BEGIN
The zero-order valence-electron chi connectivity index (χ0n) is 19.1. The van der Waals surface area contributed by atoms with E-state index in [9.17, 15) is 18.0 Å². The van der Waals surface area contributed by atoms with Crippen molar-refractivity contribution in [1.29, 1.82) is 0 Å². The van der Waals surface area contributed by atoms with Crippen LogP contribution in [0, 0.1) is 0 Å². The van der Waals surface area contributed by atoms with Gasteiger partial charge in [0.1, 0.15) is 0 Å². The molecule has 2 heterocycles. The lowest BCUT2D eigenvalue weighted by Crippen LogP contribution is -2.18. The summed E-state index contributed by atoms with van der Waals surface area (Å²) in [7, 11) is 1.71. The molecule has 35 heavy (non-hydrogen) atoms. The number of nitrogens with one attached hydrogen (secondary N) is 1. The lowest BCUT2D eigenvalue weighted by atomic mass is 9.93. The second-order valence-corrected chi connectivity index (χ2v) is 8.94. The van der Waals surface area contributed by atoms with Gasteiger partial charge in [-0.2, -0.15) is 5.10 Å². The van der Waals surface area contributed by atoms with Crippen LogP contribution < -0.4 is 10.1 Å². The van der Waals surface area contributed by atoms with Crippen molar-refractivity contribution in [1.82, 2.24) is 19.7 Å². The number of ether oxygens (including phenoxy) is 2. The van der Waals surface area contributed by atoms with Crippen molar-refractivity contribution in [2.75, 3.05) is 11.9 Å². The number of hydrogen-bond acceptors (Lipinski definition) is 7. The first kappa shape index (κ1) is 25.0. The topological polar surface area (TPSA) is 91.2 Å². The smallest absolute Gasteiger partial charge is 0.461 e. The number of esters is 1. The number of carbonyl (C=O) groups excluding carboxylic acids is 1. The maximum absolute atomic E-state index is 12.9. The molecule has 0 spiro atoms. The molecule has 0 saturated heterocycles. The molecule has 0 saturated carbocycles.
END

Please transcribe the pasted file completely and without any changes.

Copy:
The zero-order valence-electron chi connectivity index (χ0n) is 19.1. The van der Waals surface area contributed by atoms with E-state index in [9.17, 15) is 18.0 Å². The van der Waals surface area contributed by atoms with Crippen molar-refractivity contribution in [1.29, 1.82) is 0 Å². The van der Waals surface area contributed by atoms with Crippen LogP contribution in [0, 0.1) is 0 Å². The van der Waals surface area contributed by atoms with Gasteiger partial charge in [0.1, 0.15) is 0 Å². The molecule has 2 heterocycles. The lowest BCUT2D eigenvalue weighted by Crippen LogP contribution is -2.18. The summed E-state index contributed by atoms with van der Waals surface area (Å²) in [7, 11) is 1.71. The molecule has 35 heavy (non-hydrogen) atoms. The number of nitrogens with one attached hydrogen (secondary N) is 1. The lowest BCUT2D eigenvalue weighted by atomic mass is 9.93. The second-order valence-corrected chi connectivity index (χ2v) is 8.94. The van der Waals surface area contributed by atoms with Gasteiger partial charge in [-0.2, -0.15) is 5.10 Å². The van der Waals surface area contributed by atoms with Crippen LogP contribution < -0.4 is 10.1 Å². The van der Waals surface area contributed by atoms with Crippen molar-refractivity contribution in [1.82, 2.24) is 19.7 Å². The number of ether oxygens (including phenoxy) is 2. The van der Waals surface area contributed by atoms with Crippen molar-refractivity contribution in [2.75, 3.05) is 11.9 Å². The number of hydrogen-bond acceptors (Lipinski definition) is 7. The first kappa shape index (κ1) is 25.0. The topological polar surface area (TPSA) is 91.2 Å². The smallest absolute Gasteiger partial charge is 0.461 e. The number of esters is 1. The number of carbonyl (C=O) groups excluding carboxylic acids is 1. The maximum absolute atomic E-state index is 12.9. The molecule has 0 spiro atoms. The molecule has 0 saturated heterocycles. The molecule has 0 saturated carbocycles.